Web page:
I edge-to-edge quilted the inner panel – I had worked out the dimensions of the embroidery to fit within the navy sashing. My calculations were close enough that eight rows filled the panel end to end without having to fudge the spacing between rows. It’d hard to tell from the quilting detail below that the rows actually overlap – that is, there were spaces in each row filled by elements in the next row. This is usually how long arm quilting designs are created – rows of nested scrolls. It’s much more difficult to plan out when I’m quilting in the hoop on my embroidery machine because while I’m quilting in rows, each row consists in this case of 4 1/2 repeats each of which has to be precisely connected to the adjacent stitch out for the rows to work! The inner sashing was stitched in the ditch; the outer border was quilted using a modified version of the main quilting motif.

This is the most intricate quilting I’ve attempted and it worked out very well. The new embroidery machine and the larger sewing table definitely helped. It was also nice to be able to do the hooping of the fabric on the cutting table rather than on my knees on the floor!


Quilting Detail

For the back I used leftover scraps from the original fabrics assembled randomly in a crazy quilt array. The block is quite large pieced into the backing fabric.


Quilt Back

I’ve named this quilt Fibonacci #1. There are, in fact, many different ways of using this number series to construct a quilt. I have to let the ideas percolate for now but there will be more quilts based on the number series…

New Sewing Machine

Last week I upgraded my embroidery machine – a totally impulsive decision. My Pfaff Creative Sensation was about 5 years old (no longer offered by Pfaff and  quite substantially depreciated since the new Creative Sensation Pro II was released within the last couple of months). My local Pfaff dealer was offering a good trade-in on my old machine so I decided to make the swap.

The differences between the two machines are subtle – the Pro II embroiders noticeably faster, there are a couple of new fancy stitches, the workings are all just a bit more stable than my original machine. The trade up made some sense since all my embroidery hoops work on this machine as do all the feet in my large collection of sewing machine feet.


Front of zippered bag

So I took the machine home, unpacked it, and decided to give it run by making a zippered bag for storing the foot pedal and cord when I need to transport the machine. I loaded one of the embroidery designs included on the machine, picked out some rayon embroidery thread and stitched out the design. Did a nice job and this was where I could see the increase in embroidery speed. The stitches were properly embedded in the fabric layers without my having to make any tension adjustment (which I often had to do on the old machine). No thread breakage – always a good sign.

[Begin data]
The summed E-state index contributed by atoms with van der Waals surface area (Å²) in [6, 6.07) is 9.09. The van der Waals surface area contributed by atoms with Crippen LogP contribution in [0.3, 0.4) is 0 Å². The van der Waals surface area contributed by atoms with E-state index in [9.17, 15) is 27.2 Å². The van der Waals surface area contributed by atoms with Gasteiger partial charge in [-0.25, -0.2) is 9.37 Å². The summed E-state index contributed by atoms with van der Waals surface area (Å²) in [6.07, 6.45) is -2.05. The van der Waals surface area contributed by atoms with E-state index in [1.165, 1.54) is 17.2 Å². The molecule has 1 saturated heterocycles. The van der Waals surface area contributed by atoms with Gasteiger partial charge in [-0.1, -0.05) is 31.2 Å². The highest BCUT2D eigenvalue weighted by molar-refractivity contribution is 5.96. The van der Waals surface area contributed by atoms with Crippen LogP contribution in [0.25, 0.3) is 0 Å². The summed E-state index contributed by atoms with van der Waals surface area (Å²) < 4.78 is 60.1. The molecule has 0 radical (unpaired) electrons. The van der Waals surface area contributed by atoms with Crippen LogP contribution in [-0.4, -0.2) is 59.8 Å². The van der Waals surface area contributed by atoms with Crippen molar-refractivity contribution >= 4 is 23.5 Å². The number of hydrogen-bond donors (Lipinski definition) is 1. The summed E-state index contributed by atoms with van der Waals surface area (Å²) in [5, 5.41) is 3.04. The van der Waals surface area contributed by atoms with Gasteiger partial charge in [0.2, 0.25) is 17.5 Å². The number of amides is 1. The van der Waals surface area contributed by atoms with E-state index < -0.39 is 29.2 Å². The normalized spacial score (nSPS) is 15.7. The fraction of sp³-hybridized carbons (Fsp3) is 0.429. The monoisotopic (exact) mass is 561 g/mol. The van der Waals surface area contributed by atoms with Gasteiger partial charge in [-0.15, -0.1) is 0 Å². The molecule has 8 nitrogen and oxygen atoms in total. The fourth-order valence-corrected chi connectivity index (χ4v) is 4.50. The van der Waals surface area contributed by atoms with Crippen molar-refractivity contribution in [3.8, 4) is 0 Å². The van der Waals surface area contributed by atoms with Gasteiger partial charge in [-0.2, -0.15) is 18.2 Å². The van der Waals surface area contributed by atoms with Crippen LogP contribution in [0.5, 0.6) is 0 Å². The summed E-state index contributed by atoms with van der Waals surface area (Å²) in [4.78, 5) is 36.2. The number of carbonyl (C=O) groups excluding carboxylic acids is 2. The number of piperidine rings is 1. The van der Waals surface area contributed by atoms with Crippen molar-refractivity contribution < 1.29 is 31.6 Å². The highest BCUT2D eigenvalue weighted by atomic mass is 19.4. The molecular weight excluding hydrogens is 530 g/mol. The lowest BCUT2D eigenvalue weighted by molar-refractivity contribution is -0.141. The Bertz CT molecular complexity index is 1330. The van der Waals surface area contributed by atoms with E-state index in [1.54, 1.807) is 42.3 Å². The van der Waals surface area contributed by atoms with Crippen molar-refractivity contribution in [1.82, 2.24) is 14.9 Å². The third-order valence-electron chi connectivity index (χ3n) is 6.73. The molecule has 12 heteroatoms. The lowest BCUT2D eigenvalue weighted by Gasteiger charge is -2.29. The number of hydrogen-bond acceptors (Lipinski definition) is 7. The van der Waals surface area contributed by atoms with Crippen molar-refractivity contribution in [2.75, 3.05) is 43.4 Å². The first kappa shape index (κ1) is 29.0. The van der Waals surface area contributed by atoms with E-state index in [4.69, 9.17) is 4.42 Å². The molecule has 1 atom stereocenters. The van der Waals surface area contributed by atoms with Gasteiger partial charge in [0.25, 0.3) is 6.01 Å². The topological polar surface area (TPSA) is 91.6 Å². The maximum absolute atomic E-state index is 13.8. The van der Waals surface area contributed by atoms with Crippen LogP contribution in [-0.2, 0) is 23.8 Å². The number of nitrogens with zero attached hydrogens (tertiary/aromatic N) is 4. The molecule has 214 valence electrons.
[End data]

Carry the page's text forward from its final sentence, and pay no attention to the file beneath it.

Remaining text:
One of the few hoops I don’t have is a “texture” hoop – one which lets me add ribbons and other trim to the surface of the fabric before stitching out an embroidery. Instead, I took a piece of grosgrain ribbon, lightly glued it along the middle of my fabric, hooped the fabric and stitched out the embroidery. Worked fine!


Back of zippered bag

I added a zipper, a lining, and stitched up the bag. Didn’t take long. Then I played around for a while testing out various stitches on a scrap of fabric.

These days, however, I primarily use my embroidery machine for quilting. Once my quilt top and quilt back are pieced and sewn (I actually prefer my straight stitch quilting machine for that), and the quilt sandwich pinned, I do the final quilting by hooping the pinned quilt segment by segment (easiest is when the top is actually constructed from blocks; more demanding is hooping from edge to edge – which is the job I just finished today on my Fibonacci quilt (I’ve quilted half of the border; I’ll complete that job tomorrow, then add the binding and label)).

The Pro II runs more quietly and smoothly than the original Creative Sensation. I can see I will turn to it for more than just quilting.

The new machine is now sitting proudly on my new sewing table which is deeper and a bit longer than the previous table (on which is sitting my straight stitch quilter) – making the whole business of quilting with the embroidery machine much easier (much less drag on the embroidery unit since the weight and expanse of the quilt is distributed over a much larger surface).

I can see I’m gonna be happy having upgraded the embroidery machine.